Museum of Underwater Art (MOUA)
Reef Ecologic have been integral members of the team that are currently delivering the Museum of Underwater Art (MOUA) to the Great Barrier Reef. This innovative project aims to raise awareness and educate Reef visitors and, by extension, the worldwide community, the challenges coral reefs are facing and what we can do to support their ongoing resilience.
The Museum of Underwater Art (MOUA) comprises multiple locations across the Great Barrier Reef. So far two locations are complete or almost complete. These are the
- Ocean Siren on the Strand, Townsville
- Coral Greenhouse, John Brewer Reef
Additional sites to be developed in coming years include Palm Island and Magnetic Island.
The ‘Ocean Siren’ was modelled on a local Wulgurukaba Traditional Owner, Takoda Johnson. The piece envisions to educate and inspire conservation actions for coral reefs. The ‘Ocean Siren’ illuminates at night showing live water temperature data from Davies Reef weather station on the Great Barrier Reef. A guide to what the colors mean and its implication for the reefs is also installed along The Strand jetty.
The Coral Greenhouse
The Museum of Underwater Art at John Brewer reef is part of a bigger underwater art project spanning several regions of the Great Barrier Reef Marine Park. The Coral Greenhouse at was completed in December 2019. The creator, Jason deCaires Taylor, is a British artist and a pioneer in the world of underwater sculpture. We owe to him most of the submerged museums we can find in the world nowadays.
The “Coral Greenhouse” is part of the Museum of Underwater Art (MOUA) project on the Great Barrier Reef Marine Park. It was the first submerged building designed by world famous artist Jason deCaires Taylor. The underwater art is envisioned to inspire reef and ocean conservation action and achieve positive outcomes through tourism and education. The site may also serve as demonstration site for conservation, coral restoration and other scientific research. The concrete and steel structures also provide ideal substrate for coral recruits and attract other marine life.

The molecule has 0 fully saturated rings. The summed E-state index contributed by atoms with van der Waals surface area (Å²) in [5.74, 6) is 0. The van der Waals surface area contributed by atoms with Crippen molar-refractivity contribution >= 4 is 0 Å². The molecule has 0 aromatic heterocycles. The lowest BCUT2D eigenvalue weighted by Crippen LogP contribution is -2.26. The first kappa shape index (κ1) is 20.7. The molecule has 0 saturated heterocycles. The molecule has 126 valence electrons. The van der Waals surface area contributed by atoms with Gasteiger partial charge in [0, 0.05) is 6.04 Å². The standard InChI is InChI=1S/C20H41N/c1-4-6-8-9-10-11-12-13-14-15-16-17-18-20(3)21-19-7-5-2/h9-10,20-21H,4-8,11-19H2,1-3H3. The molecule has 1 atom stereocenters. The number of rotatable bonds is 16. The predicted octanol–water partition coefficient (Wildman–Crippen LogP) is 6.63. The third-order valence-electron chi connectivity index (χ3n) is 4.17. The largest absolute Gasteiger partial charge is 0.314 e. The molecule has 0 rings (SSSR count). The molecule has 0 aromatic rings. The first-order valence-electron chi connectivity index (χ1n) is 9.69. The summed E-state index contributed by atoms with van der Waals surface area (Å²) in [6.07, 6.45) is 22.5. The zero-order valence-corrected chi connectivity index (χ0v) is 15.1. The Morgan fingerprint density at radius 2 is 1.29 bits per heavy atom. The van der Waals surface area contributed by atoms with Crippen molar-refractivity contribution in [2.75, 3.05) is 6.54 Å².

The coral greenhouse is 16m deep and rises up to a depth of 12m. The 72 m2 skeletal greenhouse structure has 3 main entrance points. There are 25 sculptures Ol}.tside the greenhouse and 8 human figures, benches and other small sculptures including pots, cups, and a microscope inside the greenhouse. The figures depict people undertaking science, conservation and coral gardening. On top of the greenhouse, we can also see floating structures that move along with the currents.
The synergy of artificial and natural attractions at John Brewer Reefs makes it perfect for snorkelers, scuba and free divers. Scuba and free divers can see the sculptures up close and even swim through the greenhouse. Snorkelers can see the attraction from above especially during low tide or swim over the wonderful reefs a few meters from the sculptures.
Bringing life to the Coral Greenhouse
In October 2020, the Museum of Underwater Art and Reef Ecologic was granted marine park permit G20/44358.1 allowing up to 500 coral fragments to be planted in the Coral Greenhouse. On 14 March 2021, Reef Ecologic and the Museum of Underwater Art were joined by scientists, volunteers and partners from James Cook University, CSIRO, C2O Consulting, Grumpy Turtle Creative and Pacific Marine Group in planting 131 corals on treatment locations.
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Download the dive guide about MOUA at John Brewer Reef
Download background documents and research relating to the MOUA
At John Brewer Reef the complexity and power of the reef is complemented by some amazing, breathtaking artwork. An enormous structure of stainless steel and cement sitting on the ocean floor. On first impressions you think to yourself, should this really be here. I mean what is it doing there?